Even so, universities are still aiming for further internationalization of the Dutch student associations. Kroes: “Of course, a small group of Dutch and international students do meet at I*ESN, but it’s not enough. We’d like to see these meetings happening on a much larger scale.” De Bakker: “We know international students are often excluded from student assocations – whether on purpose or not – because of things like Dutch-only websites. As a university, it’s one of our goals to work on diversity and internationalization; if for no other reason than that today’s world needs people with intercultural competencies. Therefore we, as the institution that sponsors the associations, have to keep encouraging these discussions and stimulate awareness – in the same way we do with things like hazing rituals. Because if we let the associations be in charge of these changes, progress goes slower than we as an institution find acceptable.”

On the yearly Integration Night in Groningen, several student associations open their doors to international students. In other parts of the country, associations are considering organizing similar events, where international students can meet Dutch ones. Maastricht University is even starting a location, specifically meant to be used by student associations for events for international and Dutch students. The building, called Kaleido, is mostly meant for the smaller associations that don’t have their own accommodations.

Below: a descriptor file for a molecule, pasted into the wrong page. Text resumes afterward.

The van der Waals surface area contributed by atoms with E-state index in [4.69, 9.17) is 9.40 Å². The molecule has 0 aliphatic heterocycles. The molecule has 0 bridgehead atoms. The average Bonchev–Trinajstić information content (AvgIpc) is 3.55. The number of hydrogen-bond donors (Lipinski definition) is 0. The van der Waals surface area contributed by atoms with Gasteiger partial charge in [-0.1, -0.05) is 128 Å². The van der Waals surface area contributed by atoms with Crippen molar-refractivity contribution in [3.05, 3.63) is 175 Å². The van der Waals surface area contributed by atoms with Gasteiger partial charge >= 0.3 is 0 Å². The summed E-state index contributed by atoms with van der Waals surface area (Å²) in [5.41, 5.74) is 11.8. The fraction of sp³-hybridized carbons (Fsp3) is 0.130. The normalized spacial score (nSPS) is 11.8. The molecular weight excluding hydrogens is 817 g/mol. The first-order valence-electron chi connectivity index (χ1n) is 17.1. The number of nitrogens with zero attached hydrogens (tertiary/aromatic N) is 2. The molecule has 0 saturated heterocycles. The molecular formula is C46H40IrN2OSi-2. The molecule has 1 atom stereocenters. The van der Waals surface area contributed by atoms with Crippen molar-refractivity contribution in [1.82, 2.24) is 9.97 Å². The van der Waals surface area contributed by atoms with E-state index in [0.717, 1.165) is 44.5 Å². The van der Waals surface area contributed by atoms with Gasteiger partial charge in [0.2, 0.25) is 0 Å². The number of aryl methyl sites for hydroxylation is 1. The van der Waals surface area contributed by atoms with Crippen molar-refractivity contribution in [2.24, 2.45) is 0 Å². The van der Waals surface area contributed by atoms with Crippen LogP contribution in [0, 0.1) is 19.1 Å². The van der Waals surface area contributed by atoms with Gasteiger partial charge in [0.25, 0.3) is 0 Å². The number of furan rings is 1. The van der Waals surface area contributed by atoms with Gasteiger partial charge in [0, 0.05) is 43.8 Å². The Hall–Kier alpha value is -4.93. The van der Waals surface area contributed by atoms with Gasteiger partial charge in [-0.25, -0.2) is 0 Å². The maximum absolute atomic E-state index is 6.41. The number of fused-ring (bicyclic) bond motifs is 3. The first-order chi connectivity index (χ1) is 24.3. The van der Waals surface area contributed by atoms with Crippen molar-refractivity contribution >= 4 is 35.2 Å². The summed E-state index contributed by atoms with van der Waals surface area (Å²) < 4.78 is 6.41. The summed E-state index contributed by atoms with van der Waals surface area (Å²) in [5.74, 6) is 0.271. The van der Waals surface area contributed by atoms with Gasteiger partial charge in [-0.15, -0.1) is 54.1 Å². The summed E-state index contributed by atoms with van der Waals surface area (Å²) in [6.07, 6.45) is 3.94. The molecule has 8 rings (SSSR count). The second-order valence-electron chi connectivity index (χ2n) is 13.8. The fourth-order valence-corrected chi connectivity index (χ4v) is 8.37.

WSV Ceres, a student association in Wageningen, organizes ‘open nights’ every now and then. They are also considering to introduce a special ‘international membership’ that will allow international students (limited) access to the association. “Not on our traditional club night – that’s Monday night,” explains president Janneke Sloet van Oldruitenborgh, “but on Thursdays and Fridays, for example.”

This article was first published in Transfer, the independent magazine on internationalization in higher education.